Background Obstructive sleep apnoea (OSA) has been previously reported as a major risk factor for perioperative adverse events. 1 Identifying patients with undiagnosed OSA can potentially have an impact on co morbidities and hospitalisation costs.2
Aim To validate a previously reported screening tool for surgical patients suspected of having OSA.
Method A prospective study was performed in a university hospital between 1st Dec 2013 and 1st June 2014. An easy to use screening tool (STOP BANG) has been addressed to all patients prior to overnight oximetry sleep study during chest clinic assessment. The STOP BANG questionnaire incorporated 8 questions related to Snoring, Tiredness, Observed apnoeas, high blood Pressure, BMI >30 kg/m2, Age >50, Neck size >15” and male Gender. Each affirmative answer was marked with 1 point. OSA was defined as dip rate ≥ 10 events per hour associated with an oxygen desaturation ≥ 4% below baseline value.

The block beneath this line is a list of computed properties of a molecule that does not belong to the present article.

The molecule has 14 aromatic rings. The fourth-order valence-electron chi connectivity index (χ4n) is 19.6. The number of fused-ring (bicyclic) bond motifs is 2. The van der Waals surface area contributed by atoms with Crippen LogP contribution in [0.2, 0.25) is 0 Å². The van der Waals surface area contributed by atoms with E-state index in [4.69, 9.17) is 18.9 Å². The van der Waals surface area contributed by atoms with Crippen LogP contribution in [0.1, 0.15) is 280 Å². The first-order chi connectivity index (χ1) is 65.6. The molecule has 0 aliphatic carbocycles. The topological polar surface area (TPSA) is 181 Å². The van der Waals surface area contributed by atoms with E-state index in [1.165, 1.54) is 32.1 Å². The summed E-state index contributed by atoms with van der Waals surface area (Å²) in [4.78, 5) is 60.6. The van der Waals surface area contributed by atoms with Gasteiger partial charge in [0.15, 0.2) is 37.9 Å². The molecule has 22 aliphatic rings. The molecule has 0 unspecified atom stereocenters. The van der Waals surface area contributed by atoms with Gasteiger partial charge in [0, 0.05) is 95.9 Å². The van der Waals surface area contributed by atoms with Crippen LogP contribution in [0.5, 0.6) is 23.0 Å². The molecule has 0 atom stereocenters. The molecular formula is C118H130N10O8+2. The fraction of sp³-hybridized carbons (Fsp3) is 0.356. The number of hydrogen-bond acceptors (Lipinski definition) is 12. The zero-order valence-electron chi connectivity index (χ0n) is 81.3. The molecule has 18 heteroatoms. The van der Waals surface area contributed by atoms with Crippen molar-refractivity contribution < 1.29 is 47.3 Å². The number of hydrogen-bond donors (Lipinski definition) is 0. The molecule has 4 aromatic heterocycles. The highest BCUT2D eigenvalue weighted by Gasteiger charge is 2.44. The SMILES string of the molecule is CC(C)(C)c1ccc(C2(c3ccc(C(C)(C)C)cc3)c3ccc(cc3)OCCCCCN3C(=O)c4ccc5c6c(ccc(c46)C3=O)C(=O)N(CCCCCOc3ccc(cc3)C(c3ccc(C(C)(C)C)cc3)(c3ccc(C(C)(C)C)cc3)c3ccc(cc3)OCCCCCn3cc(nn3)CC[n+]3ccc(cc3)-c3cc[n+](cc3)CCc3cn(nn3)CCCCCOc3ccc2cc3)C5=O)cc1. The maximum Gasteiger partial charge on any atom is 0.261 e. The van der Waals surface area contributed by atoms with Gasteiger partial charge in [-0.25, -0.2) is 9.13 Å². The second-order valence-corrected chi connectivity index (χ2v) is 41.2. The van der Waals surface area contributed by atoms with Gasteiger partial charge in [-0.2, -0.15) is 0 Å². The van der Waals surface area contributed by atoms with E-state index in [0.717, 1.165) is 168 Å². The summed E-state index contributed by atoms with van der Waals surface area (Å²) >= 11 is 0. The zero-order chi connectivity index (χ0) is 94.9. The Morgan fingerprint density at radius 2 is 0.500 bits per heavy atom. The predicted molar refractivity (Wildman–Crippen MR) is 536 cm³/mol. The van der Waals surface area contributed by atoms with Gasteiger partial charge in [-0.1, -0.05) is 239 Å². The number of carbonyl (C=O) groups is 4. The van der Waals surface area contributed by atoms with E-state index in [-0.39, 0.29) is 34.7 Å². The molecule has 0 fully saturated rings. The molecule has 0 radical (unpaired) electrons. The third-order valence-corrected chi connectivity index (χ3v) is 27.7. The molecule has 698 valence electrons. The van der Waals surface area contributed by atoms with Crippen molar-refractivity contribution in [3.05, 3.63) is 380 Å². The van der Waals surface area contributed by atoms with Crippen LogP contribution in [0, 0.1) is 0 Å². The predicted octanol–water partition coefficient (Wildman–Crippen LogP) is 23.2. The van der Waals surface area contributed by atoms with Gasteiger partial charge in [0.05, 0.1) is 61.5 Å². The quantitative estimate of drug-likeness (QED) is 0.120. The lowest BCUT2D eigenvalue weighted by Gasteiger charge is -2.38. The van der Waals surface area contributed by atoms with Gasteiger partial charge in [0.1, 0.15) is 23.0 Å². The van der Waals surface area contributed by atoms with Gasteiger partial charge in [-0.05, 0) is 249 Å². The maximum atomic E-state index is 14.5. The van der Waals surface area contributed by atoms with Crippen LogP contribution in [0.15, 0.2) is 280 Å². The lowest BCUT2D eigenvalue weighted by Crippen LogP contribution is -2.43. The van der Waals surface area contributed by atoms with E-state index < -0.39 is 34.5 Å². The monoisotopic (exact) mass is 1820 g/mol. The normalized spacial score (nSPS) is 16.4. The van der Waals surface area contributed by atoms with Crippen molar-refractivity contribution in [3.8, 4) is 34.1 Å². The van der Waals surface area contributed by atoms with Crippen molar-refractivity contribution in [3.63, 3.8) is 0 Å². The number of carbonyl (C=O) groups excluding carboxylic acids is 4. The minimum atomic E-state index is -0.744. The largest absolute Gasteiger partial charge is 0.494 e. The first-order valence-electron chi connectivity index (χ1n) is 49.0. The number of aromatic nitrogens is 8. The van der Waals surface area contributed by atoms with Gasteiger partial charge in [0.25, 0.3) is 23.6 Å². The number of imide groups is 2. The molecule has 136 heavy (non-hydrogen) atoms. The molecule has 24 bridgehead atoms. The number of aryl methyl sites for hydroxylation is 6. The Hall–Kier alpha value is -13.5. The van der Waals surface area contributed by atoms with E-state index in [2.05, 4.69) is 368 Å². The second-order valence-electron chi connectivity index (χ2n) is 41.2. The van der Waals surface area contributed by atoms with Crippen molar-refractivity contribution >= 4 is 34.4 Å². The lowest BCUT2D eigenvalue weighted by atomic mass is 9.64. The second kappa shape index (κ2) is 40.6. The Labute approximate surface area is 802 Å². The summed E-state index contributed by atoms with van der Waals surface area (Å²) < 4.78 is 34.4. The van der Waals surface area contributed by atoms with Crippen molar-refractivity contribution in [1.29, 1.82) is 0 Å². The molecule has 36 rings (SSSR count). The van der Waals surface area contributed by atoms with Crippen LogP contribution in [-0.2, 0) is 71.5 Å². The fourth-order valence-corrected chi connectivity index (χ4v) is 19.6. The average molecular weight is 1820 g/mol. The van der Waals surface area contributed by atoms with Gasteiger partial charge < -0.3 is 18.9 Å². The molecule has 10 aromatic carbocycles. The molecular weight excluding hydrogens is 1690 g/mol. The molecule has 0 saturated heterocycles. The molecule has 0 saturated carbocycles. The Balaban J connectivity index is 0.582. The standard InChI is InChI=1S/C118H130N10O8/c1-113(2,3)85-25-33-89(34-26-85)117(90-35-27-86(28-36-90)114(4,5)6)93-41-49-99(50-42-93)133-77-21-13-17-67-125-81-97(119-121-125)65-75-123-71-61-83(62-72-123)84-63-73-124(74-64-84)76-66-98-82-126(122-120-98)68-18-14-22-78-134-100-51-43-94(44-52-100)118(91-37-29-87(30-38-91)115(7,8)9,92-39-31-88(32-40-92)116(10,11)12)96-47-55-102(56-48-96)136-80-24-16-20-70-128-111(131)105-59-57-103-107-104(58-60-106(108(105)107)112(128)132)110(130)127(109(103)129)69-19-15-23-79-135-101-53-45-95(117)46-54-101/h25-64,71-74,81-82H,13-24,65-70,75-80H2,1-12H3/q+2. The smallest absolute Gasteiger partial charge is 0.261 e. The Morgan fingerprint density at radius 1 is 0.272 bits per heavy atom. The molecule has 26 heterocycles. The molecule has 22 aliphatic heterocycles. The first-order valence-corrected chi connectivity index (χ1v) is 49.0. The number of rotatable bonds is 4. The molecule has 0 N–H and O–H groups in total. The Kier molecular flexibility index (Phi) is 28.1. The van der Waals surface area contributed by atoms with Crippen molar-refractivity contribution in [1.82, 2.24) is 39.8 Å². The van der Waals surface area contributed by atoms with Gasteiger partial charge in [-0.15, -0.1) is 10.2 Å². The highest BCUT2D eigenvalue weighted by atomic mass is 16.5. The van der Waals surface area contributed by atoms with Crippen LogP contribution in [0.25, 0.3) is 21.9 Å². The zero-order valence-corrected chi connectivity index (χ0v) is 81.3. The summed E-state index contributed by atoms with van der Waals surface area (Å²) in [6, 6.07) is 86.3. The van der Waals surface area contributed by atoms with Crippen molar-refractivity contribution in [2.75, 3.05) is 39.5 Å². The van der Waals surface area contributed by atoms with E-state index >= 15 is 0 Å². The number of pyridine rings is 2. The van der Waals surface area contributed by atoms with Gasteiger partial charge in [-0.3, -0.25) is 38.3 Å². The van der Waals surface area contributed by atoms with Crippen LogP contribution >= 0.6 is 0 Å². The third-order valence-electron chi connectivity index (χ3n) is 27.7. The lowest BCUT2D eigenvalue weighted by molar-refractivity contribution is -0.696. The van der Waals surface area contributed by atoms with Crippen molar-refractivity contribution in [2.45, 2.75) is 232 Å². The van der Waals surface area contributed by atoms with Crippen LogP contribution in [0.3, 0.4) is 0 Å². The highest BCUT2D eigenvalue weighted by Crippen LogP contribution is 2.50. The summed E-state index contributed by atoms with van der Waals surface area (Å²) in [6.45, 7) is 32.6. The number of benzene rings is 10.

Results A total of 102 patients have been included, 57 males (55.8%) and average age 50.8 ± 14 years. 52 patients (50.9%) have been diagnosed with OSA out of which 29 patients (28.4%) had severe OSA (defined as dip rate ≥30 events per hour).
Using logistic regression analysis, a STOP BANG score of ≥ 3 had a sensitivity of 94.2% and specificity 72% with a positive predictive value of 77.8% and a negative predictive value of 92.3% in detecting OSA patients.
Conclusion We have identified a high incidence of OSA of 50.9% in our sleep study population. We have validated STOP BANG questionnaire to be a useful predictor of OSA with a sensitivity of 94.2% and specificity of 72%. This can be used during pre anaesthetic assessment indicating the requirement of chest clinic referral for sleep study at a score of ≥3.
Kaw, R, Chung, F, Pasupuleti, et al. Meta-analysis of the association between obstructive sleep apnoea and postoperative outcome. Br J Anaesth, 2012;109, 6:897-906
Mokhlesi, B, Hovda, MD, Vekhter, B, et al. Sleep-disordered breathing and postoperative outcomes after elective surgery: analysis of the nationwide inpatient sample. Chest, 2013;144, 3:903-14